Pope Pius IX was one of the most important Italian popes ever. His election took place during the Italian Risorgimento and his papacy was as brilliant as controversial … How come? Because of his extreme closed mind and even the close relationship with the world of politics, which he wanted to be part of but from which he wanted to exclude the people, the majority.
His thought was radical and, in a sense, dictatorial, but noble. In fact, he was beatified in honor of the Jubilee of 2000 by Pope John Paul II. His remains are still preserved at the basilica of San Lorenzo al Verano, Rome, and they welcome hundreds of curious visitors from all over the world daily. It is thanks to Pope Pius IX that it is possible to celebrate the Immaculate Conception every year, on December 8, and it is thanks to him if the same has been made a national holiday.
One of the greatest Italian Popes
Pope Pius IX was one of the greatest Italian popes. He was elected in the Risorgimento era and was, for many years, an active guide of the Pontifical State, with its splendid Vatican Museums visited by thousands of tourists every day. His story is made of ups and downs, of innovation and of splendid works towards the community but also of closure and schematic regimes, almost dictatorial, in the good sense of the term. His “vision of the world” was certainly not forgotten, but let’s try to understand more.
Pio IX: Election and life
The activity of Pope Pius IX is almost unparalleled with the activity carried out by any other pope predecessor or precursor. The papacy of Pius IX, born as Giovanni Maria Mastai Ferretti, is the longest in Catholic history after Saint Peter’s, and lasted for 31 years, 7 months and 23 days. Despite his apparent liberal tendencies, the attentive approach to the community, and interest in the common thought of its faithful, his papacy was anything but “open-minded.”
Consider, in fact, that he himself proclaimed the dogma of the Immaculate Conception, in order to celebrate the virginity and purity of the Virgin as a woman and mother. But his papacy was also much more, for example:
- He published the famous “Quanta Cura”, an encyclical to denounce the errors of the society of the time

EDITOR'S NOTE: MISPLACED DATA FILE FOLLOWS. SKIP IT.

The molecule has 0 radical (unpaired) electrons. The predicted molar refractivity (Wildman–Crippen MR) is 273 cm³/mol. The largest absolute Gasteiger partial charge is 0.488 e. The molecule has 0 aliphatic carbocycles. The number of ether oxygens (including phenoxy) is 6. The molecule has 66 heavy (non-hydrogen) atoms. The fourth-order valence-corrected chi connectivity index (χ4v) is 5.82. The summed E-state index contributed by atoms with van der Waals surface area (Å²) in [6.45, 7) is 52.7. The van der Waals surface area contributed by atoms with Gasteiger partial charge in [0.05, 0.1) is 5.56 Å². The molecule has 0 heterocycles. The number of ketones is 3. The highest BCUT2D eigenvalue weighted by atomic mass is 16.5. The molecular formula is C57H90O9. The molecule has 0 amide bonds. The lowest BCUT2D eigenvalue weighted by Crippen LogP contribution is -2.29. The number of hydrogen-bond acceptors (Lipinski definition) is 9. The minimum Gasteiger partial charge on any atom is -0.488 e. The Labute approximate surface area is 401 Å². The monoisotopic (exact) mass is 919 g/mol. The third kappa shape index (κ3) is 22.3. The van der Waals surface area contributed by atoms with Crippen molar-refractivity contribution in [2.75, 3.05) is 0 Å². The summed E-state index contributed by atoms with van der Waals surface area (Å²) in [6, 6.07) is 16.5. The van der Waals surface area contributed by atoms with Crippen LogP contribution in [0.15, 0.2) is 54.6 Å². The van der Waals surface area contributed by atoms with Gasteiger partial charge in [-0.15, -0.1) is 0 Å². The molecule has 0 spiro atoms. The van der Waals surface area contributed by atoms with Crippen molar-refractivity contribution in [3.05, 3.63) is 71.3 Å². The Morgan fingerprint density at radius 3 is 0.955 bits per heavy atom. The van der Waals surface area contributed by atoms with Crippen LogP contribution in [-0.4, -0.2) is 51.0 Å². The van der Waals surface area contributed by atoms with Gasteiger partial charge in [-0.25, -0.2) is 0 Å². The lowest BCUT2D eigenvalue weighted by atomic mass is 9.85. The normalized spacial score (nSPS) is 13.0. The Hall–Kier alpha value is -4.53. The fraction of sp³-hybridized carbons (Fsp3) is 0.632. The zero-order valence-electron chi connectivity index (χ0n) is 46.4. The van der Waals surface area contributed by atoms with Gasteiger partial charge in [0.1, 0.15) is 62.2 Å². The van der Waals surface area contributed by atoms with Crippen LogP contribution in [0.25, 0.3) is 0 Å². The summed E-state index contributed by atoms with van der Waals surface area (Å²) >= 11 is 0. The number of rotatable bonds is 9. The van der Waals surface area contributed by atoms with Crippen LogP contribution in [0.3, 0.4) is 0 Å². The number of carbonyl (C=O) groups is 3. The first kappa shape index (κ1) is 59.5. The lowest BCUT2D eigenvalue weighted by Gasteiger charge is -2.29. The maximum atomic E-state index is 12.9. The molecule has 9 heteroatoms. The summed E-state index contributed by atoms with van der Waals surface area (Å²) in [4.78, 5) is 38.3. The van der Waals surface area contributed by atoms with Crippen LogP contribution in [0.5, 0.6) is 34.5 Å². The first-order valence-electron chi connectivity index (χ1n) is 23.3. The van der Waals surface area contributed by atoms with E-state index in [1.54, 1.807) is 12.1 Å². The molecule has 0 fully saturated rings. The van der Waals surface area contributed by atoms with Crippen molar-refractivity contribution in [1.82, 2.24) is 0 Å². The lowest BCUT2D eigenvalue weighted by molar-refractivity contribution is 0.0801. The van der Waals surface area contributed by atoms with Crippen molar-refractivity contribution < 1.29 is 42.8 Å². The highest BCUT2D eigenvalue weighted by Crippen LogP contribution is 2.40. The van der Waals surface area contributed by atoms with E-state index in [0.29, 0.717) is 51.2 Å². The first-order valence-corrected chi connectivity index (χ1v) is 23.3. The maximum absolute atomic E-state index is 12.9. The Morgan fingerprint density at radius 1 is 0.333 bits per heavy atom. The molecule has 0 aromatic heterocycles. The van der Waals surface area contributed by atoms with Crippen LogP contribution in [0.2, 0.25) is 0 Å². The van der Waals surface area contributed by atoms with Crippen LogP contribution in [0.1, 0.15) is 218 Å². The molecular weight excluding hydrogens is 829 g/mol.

- He wrote “the Syllabus”, for the same reasons as above, focusing on the disadvantage of modern age
- He celebrated his priestly jubilee in 1869 He was the creator of Non Expedit, a famous document in which Italian Catholics were advised to not participate in voting and decisions regarding the country’s political life.
The beatification of Pius IX
Despite some slips here and there, despite the often retrograde and non-progressive mental closure and optics with which he used to look and judge the world, Pius IX was recognized by the Church as one of the greatest popes ever. In fact, he was beatified by Pope John Paul II in honor of the Jubilee of 2000, on September 3. It was elected on 16 July 1846 and expired, and died of old age, on February 7, 1878.
When it comes to Italian popes, Pius IX’s name stands out remarkably over others not only for the fervent activity carried out within the Catholic Church during the papacy period, and not just for his beatification. Pius IX was in fact the one who established, for the first time, the dogma of the festival of the Immaculate Conception of the Virgin Mary. The holiday falls on December 8 and is meant to celebrate the purity of the virgin. It was established during the period of greater splendor of the papacy, in 1854. But consider this: the motives are close minded, it is a way of celebrating a pure and chaste world.
But the fesivity of the Immaculate Conception established by Pius IX exists today and is celebrated every year. It is a festivity that has taken on more festive and less ethical features, which is seen as the opening for Christmas celebrations and is expected each year by millions of Italians …